Salt water for acne: Does it actually work?

Along with toothpaste and crushed aspirin, salt water is often cited as a quick and easy fix for pimples.

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Molly McLaughlin
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Still waiting to grow out of those pimples? While they're more common for teenagers, breakouts can occur at any stage of life and can be frustrating for frequent sufferers.

Unfortunately, figuring out how to deal with your skin as you get older doesn't get much easier.

The process can be overwhelming, especially due to the plethora of products and home remedies that claim to cure acne with varying levels of evidence to back them up.

Along with toothpaste and crushed aspirin, salt water is one of the treatments that is often cited as a quick and easy fix for pimples.

If you're wondering whether it actually works, we've put together a comprehensive guide exploring the benefits and risks of salt water for the skin, along with some evidence-backed alternatives.

Whether you’re experiencing a one-off breakout or in the midst of a long-term struggle against pimples, understanding how to treat your acne is the first step towards clearer, healthier skin.

How is salt water used in skincare?

Salt water, also referred to as saline water, is water that contains a significant amount of dissolved salt, typically sodium chloride.

The term usually applies to ocean or sea salt water, which has an average salinity of about 3.5%.

Saline solution, like the liquid used to clean wounds and store contact lenses, contains 0.9% salt, which is a similar composition to a person's tears.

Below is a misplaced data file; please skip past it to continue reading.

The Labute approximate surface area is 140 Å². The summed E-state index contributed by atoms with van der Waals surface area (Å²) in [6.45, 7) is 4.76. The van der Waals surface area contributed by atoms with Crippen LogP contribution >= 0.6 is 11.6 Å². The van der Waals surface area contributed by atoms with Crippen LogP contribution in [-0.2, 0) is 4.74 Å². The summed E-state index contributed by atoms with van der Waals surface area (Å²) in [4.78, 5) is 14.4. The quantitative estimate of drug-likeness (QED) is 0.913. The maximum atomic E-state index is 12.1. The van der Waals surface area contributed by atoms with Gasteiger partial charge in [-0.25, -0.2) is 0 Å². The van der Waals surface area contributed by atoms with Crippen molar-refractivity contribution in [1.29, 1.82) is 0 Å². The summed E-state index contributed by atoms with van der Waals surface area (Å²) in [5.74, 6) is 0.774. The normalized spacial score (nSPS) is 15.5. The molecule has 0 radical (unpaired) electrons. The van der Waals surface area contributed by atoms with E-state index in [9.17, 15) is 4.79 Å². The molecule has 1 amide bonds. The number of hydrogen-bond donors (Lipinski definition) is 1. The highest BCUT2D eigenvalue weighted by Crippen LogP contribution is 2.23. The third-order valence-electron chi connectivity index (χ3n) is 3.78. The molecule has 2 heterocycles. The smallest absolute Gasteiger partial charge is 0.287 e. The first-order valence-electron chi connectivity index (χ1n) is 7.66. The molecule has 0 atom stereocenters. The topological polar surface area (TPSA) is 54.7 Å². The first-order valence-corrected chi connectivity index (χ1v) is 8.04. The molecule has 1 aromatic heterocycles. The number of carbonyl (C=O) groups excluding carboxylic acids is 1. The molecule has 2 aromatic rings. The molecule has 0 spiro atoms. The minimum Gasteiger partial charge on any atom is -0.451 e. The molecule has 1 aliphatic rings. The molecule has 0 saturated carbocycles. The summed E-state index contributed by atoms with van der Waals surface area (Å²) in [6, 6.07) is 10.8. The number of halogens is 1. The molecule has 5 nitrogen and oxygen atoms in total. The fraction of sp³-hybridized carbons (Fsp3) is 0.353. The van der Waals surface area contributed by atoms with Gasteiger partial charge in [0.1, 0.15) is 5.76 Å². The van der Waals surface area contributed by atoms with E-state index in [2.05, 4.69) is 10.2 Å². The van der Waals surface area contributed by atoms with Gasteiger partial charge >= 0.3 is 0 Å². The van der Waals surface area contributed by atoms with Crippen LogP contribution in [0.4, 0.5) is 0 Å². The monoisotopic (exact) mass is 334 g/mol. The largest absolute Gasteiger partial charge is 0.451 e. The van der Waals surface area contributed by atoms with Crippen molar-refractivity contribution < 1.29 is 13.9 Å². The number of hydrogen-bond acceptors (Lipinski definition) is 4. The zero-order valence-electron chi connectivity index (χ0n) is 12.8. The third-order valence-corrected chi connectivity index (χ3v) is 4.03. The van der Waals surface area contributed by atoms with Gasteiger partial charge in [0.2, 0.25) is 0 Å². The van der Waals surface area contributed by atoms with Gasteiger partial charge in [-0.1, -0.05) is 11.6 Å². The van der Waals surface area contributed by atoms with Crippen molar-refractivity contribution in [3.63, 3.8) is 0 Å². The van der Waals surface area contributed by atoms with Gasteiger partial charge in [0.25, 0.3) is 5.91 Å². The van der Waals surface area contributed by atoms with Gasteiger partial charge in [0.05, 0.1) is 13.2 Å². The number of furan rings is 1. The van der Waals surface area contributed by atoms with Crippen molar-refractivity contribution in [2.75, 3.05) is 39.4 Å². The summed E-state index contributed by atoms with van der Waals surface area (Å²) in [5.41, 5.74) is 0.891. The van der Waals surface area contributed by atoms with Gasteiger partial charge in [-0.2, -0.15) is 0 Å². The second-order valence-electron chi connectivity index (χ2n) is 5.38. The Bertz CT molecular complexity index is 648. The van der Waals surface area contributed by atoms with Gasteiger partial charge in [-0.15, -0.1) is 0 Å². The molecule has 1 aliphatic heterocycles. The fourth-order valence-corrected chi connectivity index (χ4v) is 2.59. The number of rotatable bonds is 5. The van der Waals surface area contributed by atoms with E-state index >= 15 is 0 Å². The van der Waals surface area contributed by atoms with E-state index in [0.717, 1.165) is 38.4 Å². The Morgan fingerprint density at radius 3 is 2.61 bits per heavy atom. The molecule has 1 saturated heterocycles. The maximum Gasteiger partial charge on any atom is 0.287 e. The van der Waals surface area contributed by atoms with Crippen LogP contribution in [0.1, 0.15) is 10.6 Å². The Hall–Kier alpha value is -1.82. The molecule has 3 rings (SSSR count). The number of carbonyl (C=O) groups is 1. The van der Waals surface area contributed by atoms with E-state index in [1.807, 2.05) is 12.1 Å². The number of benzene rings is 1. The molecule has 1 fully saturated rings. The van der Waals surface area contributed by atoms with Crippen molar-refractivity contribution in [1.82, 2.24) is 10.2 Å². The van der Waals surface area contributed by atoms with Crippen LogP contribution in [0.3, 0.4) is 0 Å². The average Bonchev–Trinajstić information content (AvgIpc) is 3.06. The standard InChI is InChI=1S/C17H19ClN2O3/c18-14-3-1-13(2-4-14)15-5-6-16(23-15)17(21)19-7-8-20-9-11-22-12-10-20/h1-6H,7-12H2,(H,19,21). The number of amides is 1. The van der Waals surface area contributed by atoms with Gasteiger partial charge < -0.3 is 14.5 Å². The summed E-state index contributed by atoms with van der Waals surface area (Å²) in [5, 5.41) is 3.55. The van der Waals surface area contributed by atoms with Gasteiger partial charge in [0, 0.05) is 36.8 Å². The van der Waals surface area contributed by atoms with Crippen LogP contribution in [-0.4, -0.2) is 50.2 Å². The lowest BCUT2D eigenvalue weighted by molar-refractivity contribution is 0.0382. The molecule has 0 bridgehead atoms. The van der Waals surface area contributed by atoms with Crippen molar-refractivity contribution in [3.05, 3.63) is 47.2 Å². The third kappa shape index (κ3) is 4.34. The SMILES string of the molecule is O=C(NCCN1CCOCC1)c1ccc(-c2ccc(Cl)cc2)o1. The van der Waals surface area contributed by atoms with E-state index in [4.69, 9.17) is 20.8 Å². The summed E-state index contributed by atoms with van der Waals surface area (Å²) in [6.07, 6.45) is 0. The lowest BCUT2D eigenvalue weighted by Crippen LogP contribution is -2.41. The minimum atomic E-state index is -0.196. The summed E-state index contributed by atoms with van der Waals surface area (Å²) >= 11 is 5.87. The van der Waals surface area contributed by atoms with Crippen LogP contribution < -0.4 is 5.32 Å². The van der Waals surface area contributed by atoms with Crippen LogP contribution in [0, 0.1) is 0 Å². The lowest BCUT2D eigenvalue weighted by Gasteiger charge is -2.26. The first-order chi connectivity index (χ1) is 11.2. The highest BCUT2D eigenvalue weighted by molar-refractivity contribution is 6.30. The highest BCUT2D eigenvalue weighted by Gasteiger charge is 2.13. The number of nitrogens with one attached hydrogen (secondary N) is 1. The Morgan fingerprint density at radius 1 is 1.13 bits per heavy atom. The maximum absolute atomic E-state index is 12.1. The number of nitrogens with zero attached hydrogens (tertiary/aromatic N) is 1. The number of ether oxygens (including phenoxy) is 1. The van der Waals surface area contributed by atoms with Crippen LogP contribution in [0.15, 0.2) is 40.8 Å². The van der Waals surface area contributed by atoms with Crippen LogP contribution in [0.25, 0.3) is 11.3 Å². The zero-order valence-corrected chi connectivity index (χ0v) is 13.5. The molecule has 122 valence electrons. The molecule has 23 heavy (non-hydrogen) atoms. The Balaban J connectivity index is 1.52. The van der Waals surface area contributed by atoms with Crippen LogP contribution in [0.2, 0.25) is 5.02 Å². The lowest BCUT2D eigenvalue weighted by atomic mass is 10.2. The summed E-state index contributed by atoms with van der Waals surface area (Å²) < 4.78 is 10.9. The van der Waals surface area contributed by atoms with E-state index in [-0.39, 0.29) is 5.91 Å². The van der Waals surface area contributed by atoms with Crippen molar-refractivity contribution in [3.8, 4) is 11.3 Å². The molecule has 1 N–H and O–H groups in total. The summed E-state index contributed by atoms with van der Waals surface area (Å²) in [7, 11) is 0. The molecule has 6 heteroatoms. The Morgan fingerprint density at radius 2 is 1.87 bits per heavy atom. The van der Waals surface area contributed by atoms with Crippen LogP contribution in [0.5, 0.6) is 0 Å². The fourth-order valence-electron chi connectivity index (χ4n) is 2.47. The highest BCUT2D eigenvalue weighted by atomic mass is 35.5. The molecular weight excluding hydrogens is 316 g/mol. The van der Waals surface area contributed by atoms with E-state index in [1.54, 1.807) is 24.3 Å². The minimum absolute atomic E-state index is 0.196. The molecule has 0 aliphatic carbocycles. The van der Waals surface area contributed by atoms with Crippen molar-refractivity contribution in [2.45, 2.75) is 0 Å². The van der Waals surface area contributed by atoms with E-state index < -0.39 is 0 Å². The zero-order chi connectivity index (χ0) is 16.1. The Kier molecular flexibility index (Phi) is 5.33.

When it comes to your skincare routine, there is no industry definition of what the term salt water means.

A salt water solution can be incorporated into products in a range of concentrations and can contain varying amounts of minerals and trace elements depending on its source. The Dead Sea, for example, is a popular source of sea salt in skincare because of its high mineral content.

For those who don't have easy access to the beach, homemade salt water can be made by stirring 35 grams of salt into approximately a litre of water [1].

Sea salt water is not to be confused with bath salt, which is actually made of magnesium sulphate but is named for its resemblance to large grains of table salt.

Does salt water help acne?

Many people find their skin responds well to a swim in the ocean, and ocean baths were prescribed for a variety of ailments in the 18th and 19th centuries.

Although the effects of sea salt on acne haven't been extensively studied, these positive outcomes may be due to the exfoliating and drying effects of salt water which can help clear up a breakout.

Additionally, salt has been used to preserve food for centuries because it has antibacterial properties, so it can have a similar effect on your skin, reducing the growth of acne bacteria [2].

However, too much salt water can lead to the opposite outcome.

Over-exfoliation can irritate the skin barrier, creating tiny cracks that become infected and develop into pimples themselves.

Salt kills bacteria by drying it out, and it can be harsh on your skin's moisture barrier. For this reason, people with combination or dry skin may find salt water does more harm than good, and even those with an oily skin type should use salt water to treat acne only in moderation.

Does salt water have any skin benefits?

Salt water therapy, also known as balneotherapy, is an alternative remedy that some people find helps with psoriasis symptoms and other skin conditions. Because salt water has anti-inflammatory and anti-bacterial properties, it can help soothe and calm inflamed skin.

Swimming in salt water can also help to remove dead skin cells, improving the skin’s appearance and temporarily relieving itchiness.

The scientific evidence for balneotherapy is limited and issues related to dryness and irritation can occur alongside the short-term benefits [3].

To minimise damage, salt water therapy should always be used in conjunction with a regular moisturising routine. If you're struggling with psoriasis or other skin conditions, we recommend consulting your doctor or dermatologist for personalised advice.

Are there any risks to using salt water on your skin?